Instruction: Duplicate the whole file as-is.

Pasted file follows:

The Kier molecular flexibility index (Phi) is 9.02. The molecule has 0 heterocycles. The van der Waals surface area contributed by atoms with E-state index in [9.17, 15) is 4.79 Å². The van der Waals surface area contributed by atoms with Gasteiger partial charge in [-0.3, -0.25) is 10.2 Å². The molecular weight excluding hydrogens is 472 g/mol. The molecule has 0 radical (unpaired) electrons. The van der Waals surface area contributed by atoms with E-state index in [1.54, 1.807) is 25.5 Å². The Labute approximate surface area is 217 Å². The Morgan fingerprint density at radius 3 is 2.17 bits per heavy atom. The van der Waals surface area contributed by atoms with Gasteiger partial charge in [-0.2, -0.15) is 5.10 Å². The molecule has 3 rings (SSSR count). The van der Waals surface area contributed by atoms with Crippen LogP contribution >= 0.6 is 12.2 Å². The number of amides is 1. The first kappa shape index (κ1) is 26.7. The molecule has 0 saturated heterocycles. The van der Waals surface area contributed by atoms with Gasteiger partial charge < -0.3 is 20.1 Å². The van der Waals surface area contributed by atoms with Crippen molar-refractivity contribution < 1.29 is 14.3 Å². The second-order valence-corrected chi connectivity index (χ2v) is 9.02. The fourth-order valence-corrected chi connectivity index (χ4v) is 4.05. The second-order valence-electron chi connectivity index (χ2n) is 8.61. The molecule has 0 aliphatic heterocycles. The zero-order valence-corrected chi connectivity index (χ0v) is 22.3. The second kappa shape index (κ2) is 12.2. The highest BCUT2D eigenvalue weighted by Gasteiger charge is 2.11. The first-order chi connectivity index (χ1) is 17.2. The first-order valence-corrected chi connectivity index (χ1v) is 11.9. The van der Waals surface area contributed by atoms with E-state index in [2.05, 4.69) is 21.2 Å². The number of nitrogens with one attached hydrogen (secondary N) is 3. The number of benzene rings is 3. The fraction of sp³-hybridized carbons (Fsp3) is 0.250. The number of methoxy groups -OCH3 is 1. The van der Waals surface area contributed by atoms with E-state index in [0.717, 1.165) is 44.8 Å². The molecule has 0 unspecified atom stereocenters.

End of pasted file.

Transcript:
The Kier molecular flexibility index (Phi) is 9.02. The molecule has 0 heterocycles. The van der Waals surface area contributed by atoms with E-state index in [9.17, 15) is 4.79 Å². The van der Waals surface area contributed by atoms with Gasteiger partial charge in [-0.3, -0.25) is 10.2 Å². The molecular weight excluding hydrogens is 472 g/mol. The molecule has 0 radical (unpaired) electrons. The van der Waals surface area contributed by atoms with E-state index in [1.54, 1.807) is 25.5 Å². The Labute approximate surface area is 217 Å². The Morgan fingerprint density at radius 3 is 2.17 bits per heavy atom. The van der Waals surface area contributed by atoms with Gasteiger partial charge in [-0.2, -0.15) is 5.10 Å². The molecule has 3 rings (SSSR count). The van der Waals surface area contributed by atoms with Crippen LogP contribution >= 0.6 is 12.2 Å². The number of amides is 1. The first kappa shape index (κ1) is 26.7. The molecule has 0 saturated heterocycles. The van der Waals surface area contributed by atoms with Gasteiger partial charge < -0.3 is 20.1 Å². The van der Waals surface area contributed by atoms with Crippen molar-refractivity contribution < 1.29 is 14.3 Å². The second-order valence-corrected chi connectivity index (χ2v) is 9.02. The fourth-order valence-corrected chi connectivity index (χ4v) is 4.05. The second-order valence-electron chi connectivity index (χ2n) is 8.61. The molecule has 0 aliphatic heterocycles. The zero-order valence-corrected chi connectivity index (χ0v) is 22.3. The second kappa shape index (κ2) is 12.2. The highest BCUT2D eigenvalue weighted by Gasteiger charge is 2.11. The first-order chi connectivity index (χ1) is 17.2. The first-order valence-corrected chi connectivity index (χ1v) is 11.9. The van der Waals surface area contributed by atoms with E-state index in [2.05, 4.69) is 21.2 Å². The number of nitrogens with one attached hydrogen (secondary N) is 3. The number of benzene rings is 3. The fraction of sp³-hybridized carbons (Fsp3) is 0.250. The number of methoxy groups -OCH3 is 1. The van der Waals surface area contributed by atoms with E-state index in [0.717, 1.165) is 44.8 Å². The molecule has 0 unspecified atom stereocenters.